I tell people Aaron is not just my son, he’s my universe! He is 40 years old. He was one of the first to be diagnosed. He has had many therapies that have ultimately helped him. He is funny and bright in so many ways.
What is your favorite thing about him?
Although he does not read or write, his learning has never plateaued. Something new flies out of his mouth every day!
If you could tell someone who doesn’t know anything about Fragile X one thing, what would it be?
Although it is sometimes very rough to raise a child with Fragile X, and behaviorally it is often quite a challenge, stick with appropriate education and coping skills. The end results can be huge.
What is your advice for newly diagnosed families?
It seems overwhelming, but it’s not. Be an advocate for your child. Make sure he or she receives all the therapies and love available. Change is very difficult as well. Keep a set schedule at home if possible. (ex: family sits down, together, for dinner every night).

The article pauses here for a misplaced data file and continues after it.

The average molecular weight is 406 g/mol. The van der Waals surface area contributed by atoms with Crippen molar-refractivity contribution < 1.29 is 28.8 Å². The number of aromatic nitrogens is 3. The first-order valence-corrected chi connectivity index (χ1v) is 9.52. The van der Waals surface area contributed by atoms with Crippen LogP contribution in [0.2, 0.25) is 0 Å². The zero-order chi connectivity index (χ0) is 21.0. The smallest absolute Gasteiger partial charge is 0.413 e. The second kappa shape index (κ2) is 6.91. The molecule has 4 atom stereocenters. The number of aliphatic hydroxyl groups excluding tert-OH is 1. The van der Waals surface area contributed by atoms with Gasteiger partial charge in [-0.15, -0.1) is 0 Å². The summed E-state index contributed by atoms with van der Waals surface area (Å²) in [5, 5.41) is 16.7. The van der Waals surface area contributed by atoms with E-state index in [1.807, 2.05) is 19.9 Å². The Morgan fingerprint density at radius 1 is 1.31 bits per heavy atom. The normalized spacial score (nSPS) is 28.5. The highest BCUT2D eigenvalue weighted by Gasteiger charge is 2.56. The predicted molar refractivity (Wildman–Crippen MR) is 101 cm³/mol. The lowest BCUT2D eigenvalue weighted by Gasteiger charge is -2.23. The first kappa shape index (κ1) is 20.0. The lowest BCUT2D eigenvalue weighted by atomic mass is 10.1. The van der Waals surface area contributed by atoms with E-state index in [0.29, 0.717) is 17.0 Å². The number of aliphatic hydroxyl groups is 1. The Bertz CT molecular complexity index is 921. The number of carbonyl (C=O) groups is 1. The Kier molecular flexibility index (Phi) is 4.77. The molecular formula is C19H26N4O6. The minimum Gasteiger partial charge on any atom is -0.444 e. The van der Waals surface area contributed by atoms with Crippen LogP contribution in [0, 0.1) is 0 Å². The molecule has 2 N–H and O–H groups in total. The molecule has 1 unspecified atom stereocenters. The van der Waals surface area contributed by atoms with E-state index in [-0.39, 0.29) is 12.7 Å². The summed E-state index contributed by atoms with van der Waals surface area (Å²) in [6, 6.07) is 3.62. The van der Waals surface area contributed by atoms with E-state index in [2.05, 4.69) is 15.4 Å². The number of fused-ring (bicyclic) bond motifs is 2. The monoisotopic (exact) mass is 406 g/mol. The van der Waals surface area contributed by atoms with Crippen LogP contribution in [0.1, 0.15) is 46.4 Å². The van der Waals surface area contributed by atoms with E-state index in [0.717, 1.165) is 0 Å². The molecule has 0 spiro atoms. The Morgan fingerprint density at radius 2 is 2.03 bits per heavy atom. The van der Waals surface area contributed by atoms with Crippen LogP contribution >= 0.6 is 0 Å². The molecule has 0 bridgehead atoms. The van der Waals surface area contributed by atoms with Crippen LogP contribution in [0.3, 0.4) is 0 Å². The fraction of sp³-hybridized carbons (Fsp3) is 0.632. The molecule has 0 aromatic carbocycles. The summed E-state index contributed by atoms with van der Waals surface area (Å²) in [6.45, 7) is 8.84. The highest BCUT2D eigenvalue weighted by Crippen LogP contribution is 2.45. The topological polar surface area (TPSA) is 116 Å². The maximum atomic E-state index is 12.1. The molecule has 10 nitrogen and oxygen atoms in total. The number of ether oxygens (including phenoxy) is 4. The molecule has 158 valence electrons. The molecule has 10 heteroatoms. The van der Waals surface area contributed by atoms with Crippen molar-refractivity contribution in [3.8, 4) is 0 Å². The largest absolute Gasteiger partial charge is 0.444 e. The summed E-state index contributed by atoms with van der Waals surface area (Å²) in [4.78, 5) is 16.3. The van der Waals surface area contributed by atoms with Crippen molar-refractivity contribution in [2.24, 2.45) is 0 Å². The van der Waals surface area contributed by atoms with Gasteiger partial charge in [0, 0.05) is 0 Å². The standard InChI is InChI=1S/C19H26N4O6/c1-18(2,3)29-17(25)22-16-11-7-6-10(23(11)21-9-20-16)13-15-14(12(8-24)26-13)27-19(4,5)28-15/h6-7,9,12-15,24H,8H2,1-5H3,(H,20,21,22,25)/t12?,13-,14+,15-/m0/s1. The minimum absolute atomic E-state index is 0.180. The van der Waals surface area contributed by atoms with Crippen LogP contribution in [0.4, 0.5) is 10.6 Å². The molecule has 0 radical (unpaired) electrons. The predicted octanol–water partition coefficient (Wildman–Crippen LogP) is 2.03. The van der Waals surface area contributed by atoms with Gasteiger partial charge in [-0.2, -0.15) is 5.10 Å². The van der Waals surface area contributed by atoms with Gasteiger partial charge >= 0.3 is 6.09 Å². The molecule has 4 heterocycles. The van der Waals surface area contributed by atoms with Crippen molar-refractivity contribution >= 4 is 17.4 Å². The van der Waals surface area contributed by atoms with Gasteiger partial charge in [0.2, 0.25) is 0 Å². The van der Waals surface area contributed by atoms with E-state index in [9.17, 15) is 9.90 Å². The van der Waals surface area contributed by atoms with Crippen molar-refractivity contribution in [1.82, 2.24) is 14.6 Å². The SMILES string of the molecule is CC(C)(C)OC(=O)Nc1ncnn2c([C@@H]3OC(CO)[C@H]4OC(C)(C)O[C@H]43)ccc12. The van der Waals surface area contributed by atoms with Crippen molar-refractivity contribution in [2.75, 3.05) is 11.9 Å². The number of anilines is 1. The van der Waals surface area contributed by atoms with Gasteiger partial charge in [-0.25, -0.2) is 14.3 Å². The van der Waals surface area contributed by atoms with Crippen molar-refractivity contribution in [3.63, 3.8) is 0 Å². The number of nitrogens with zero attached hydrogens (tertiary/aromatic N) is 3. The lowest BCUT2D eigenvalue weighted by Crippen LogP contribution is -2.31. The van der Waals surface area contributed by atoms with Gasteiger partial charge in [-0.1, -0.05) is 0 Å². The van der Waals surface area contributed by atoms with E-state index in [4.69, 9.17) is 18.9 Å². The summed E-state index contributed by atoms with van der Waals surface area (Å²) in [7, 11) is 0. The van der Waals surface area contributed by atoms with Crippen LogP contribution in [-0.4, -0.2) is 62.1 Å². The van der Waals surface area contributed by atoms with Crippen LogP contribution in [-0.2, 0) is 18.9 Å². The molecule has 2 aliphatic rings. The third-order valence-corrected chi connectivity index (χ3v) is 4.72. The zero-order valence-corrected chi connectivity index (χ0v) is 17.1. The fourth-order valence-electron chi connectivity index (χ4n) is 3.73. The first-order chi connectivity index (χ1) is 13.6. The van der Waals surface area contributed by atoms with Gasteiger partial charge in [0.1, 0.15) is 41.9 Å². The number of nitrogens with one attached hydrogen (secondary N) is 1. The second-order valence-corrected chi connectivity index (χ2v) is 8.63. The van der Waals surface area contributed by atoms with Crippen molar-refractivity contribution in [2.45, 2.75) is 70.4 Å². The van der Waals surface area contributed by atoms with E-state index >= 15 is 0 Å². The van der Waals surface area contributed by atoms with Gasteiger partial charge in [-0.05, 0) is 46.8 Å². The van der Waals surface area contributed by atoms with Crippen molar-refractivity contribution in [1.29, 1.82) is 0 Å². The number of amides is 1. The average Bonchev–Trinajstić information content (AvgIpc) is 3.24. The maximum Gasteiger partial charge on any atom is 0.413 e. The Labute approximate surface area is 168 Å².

What do you want your community to know about Fragile X?
Our community has many services for the disabled. As a result, seeing (or hearing) someone who is not like everyone else is the norm. People smile and engage!
What advice do you have for parents/caregivers who are considering participating in research studies?
This is so important. Years ago, when Aaron was diagnosed, the only thing anyone could tell is that it was not degenerative. Although that was a relief, it gave us no information about behaviors, etc. Information was gleaned from Aaron’s generation.
About Faces of Fragile X
We asked parents, caregivers, and others to answer a few questions about their loved ones with Fragile X. These are the Faces of Fragile X, and This is Fragile X. If you would like to learn more about Fragile X, start here.